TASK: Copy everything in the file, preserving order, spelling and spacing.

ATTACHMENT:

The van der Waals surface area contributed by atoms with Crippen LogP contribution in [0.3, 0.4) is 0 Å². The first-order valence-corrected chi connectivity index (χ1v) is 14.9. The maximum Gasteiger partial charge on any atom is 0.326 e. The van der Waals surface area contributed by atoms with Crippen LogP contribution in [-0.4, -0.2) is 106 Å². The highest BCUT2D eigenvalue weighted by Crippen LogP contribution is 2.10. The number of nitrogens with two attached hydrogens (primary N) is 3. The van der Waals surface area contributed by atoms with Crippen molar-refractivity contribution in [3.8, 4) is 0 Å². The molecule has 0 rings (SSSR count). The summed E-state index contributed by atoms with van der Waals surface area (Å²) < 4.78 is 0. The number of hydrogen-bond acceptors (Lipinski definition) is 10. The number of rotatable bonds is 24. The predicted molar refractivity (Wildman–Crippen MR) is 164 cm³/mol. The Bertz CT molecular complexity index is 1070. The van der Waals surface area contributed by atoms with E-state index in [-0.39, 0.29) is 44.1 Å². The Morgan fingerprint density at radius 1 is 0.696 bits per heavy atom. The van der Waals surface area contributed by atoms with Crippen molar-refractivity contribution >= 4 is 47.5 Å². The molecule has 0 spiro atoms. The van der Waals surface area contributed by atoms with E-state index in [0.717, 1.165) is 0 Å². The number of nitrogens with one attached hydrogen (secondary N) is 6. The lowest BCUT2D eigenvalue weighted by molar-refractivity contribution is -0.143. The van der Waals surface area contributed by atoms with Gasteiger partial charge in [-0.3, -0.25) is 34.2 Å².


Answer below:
The van der Waals surface area contributed by atoms with Crippen LogP contribution in [0.3, 0.4) is 0 Å². The first-order valence-corrected chi connectivity index (χ1v) is 14.9. The maximum Gasteiger partial charge on any atom is 0.326 e. The van der Waals surface area contributed by atoms with Crippen LogP contribution in [-0.4, -0.2) is 106 Å². The highest BCUT2D eigenvalue weighted by Crippen LogP contribution is 2.10. The number of nitrogens with two attached hydrogens (primary N) is 3. The van der Waals surface area contributed by atoms with Crippen molar-refractivity contribution in [3.8, 4) is 0 Å². The molecule has 0 rings (SSSR count). The summed E-state index contributed by atoms with van der Waals surface area (Å²) < 4.78 is 0. The number of hydrogen-bond acceptors (Lipinski definition) is 10. The number of rotatable bonds is 24. The predicted molar refractivity (Wildman–Crippen MR) is 164 cm³/mol. The Bertz CT molecular complexity index is 1070. The van der Waals surface area contributed by atoms with E-state index in [-0.39, 0.29) is 44.1 Å². The Morgan fingerprint density at radius 1 is 0.696 bits per heavy atom. The van der Waals surface area contributed by atoms with Crippen molar-refractivity contribution >= 4 is 47.5 Å². The molecule has 0 spiro atoms. The van der Waals surface area contributed by atoms with E-state index in [0.717, 1.165) is 0 Å². The number of nitrogens with one attached hydrogen (secondary N) is 6. The lowest BCUT2D eigenvalue weighted by molar-refractivity contribution is -0.143. The van der Waals surface area contributed by atoms with Gasteiger partial charge in [-0.3, -0.25) is 34.2 Å².